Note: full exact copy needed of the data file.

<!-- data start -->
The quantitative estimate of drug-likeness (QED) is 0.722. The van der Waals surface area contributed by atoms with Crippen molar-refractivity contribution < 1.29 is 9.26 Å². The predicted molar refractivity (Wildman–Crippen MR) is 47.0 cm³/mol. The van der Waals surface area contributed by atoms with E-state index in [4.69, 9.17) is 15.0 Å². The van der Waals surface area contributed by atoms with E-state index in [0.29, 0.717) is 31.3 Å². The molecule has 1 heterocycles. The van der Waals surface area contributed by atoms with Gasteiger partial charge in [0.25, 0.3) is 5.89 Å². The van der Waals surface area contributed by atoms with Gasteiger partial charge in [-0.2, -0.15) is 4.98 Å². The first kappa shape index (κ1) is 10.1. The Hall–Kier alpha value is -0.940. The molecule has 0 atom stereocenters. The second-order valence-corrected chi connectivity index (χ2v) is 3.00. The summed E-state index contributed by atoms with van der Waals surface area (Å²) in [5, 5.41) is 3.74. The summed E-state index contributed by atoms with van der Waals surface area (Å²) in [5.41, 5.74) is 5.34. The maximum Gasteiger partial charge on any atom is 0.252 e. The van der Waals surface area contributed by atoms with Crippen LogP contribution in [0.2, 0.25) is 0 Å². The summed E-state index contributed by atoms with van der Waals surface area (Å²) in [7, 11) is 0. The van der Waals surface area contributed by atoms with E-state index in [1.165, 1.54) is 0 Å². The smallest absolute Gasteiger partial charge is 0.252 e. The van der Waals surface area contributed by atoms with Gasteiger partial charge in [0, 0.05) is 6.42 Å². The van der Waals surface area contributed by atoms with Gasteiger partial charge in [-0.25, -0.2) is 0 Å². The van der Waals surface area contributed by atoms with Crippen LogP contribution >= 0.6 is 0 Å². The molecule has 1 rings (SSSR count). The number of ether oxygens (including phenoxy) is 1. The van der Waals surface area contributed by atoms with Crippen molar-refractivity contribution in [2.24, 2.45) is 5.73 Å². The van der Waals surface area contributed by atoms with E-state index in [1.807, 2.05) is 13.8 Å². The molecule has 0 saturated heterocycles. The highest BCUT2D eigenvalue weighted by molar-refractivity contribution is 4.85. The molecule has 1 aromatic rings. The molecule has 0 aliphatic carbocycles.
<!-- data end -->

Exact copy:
The quantitative estimate of drug-likeness (QED) is 0.722. The van der Waals surface area contributed by atoms with Crippen molar-refractivity contribution < 1.29 is 9.26 Å². The predicted molar refractivity (Wildman–Crippen MR) is 47.0 cm³/mol. The van der Waals surface area contributed by atoms with E-state index in [4.69, 9.17) is 15.0 Å². The van der Waals surface area contributed by atoms with E-state index in [0.29, 0.717) is 31.3 Å². The molecule has 1 heterocycles. The van der Waals surface area contributed by atoms with Gasteiger partial charge in [0.25, 0.3) is 5.89 Å². The van der Waals surface area contributed by atoms with Gasteiger partial charge in [-0.2, -0.15) is 4.98 Å². The first kappa shape index (κ1) is 10.1. The Hall–Kier alpha value is -0.940. The molecule has 0 atom stereocenters. The second-order valence-corrected chi connectivity index (χ2v) is 3.00. The summed E-state index contributed by atoms with van der Waals surface area (Å²) in [5, 5.41) is 3.74. The summed E-state index contributed by atoms with van der Waals surface area (Å²) in [5.41, 5.74) is 5.34. The maximum Gasteiger partial charge on any atom is 0.252 e. The van der Waals surface area contributed by atoms with Crippen LogP contribution in [0.2, 0.25) is 0 Å². The summed E-state index contributed by atoms with van der Waals surface area (Å²) in [7, 11) is 0. The van der Waals surface area contributed by atoms with E-state index in [1.165, 1.54) is 0 Å². The smallest absolute Gasteiger partial charge is 0.252 e. The van der Waals surface area contributed by atoms with Gasteiger partial charge in [0, 0.05) is 6.42 Å². The van der Waals surface area contributed by atoms with Gasteiger partial charge in [-0.25, -0.2) is 0 Å². The van der Waals surface area contributed by atoms with Crippen LogP contribution >= 0.6 is 0 Å². The molecule has 1 rings (SSSR count). The number of ether oxygens (including phenoxy) is 1. The van der Waals surface area contributed by atoms with Crippen molar-refractivity contribution in [2.24, 2.45) is 5.73 Å². The van der Waals surface area contributed by atoms with E-state index in [1.807, 2.05) is 13.8 Å². The molecule has 0 saturated heterocycles. The highest BCUT2D eigenvalue weighted by molar-refractivity contribution is 4.85. The molecule has 1 aromatic rings. The molecule has 0 aliphatic carbocycles.